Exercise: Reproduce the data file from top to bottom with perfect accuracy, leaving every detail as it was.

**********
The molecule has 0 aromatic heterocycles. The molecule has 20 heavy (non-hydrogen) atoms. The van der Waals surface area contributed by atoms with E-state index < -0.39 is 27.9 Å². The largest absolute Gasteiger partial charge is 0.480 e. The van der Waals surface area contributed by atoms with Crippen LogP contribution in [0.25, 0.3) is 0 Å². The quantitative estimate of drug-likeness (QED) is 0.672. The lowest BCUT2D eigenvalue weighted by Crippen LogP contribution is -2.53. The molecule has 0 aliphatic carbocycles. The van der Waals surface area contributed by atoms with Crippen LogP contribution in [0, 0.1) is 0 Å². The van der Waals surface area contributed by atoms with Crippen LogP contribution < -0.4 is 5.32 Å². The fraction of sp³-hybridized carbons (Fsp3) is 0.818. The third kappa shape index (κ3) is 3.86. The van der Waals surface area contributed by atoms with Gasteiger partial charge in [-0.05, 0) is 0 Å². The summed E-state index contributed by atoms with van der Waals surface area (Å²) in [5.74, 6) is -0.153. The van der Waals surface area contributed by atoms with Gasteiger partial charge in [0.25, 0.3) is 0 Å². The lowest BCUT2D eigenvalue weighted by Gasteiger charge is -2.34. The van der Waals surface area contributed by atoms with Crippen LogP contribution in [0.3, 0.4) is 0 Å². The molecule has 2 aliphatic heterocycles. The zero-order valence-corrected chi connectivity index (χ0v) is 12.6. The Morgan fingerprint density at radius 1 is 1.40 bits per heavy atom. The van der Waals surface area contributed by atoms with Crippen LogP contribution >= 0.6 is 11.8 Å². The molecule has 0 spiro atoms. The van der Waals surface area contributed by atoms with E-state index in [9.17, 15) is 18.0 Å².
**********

The molecule has 0 aromatic heterocycles. The molecule has 20 heavy (non-hydrogen) atoms. The van der Waals surface area contributed by atoms with E-state index < -0.39 is 27.9 Å². The largest absolute Gasteiger partial charge is 0.480 e. The van der Waals surface area contributed by atoms with Crippen LogP contribution in [0.25, 0.3) is 0 Å². The quantitative estimate of drug-likeness (QED) is 0.672. The lowest BCUT2D eigenvalue weighted by Crippen LogP contribution is -2.53. The molecule has 0 aliphatic carbocycles. The van der Waals surface area contributed by atoms with Crippen LogP contribution in [0, 0.1) is 0 Å². The van der Waals surface area contributed by atoms with Crippen LogP contribution < -0.4 is 5.32 Å². The fraction of sp³-hybridized carbons (Fsp3) is 0.818. The third kappa shape index (κ3) is 3.86. The van der Waals surface area contributed by atoms with Gasteiger partial charge in [-0.05, 0) is 0 Å². The summed E-state index contributed by atoms with van der Waals surface area (Å²) in [5.74, 6) is -0.153. The van der Waals surface area contributed by atoms with Gasteiger partial charge in [0.25, 0.3) is 0 Å². The lowest BCUT2D eigenvalue weighted by Gasteiger charge is -2.34. The van der Waals surface area contributed by atoms with Crippen LogP contribution in [0.3, 0.4) is 0 Å². The molecule has 2 aliphatic heterocycles. The zero-order valence-corrected chi connectivity index (χ0v) is 12.6. The Morgan fingerprint density at radius 1 is 1.40 bits per heavy atom. The van der Waals surface area contributed by atoms with Crippen LogP contribution >= 0.6 is 11.8 Å². The molecule has 0 spiro atoms. The van der Waals surface area contributed by atoms with E-state index in [9.17, 15) is 18.0 Å².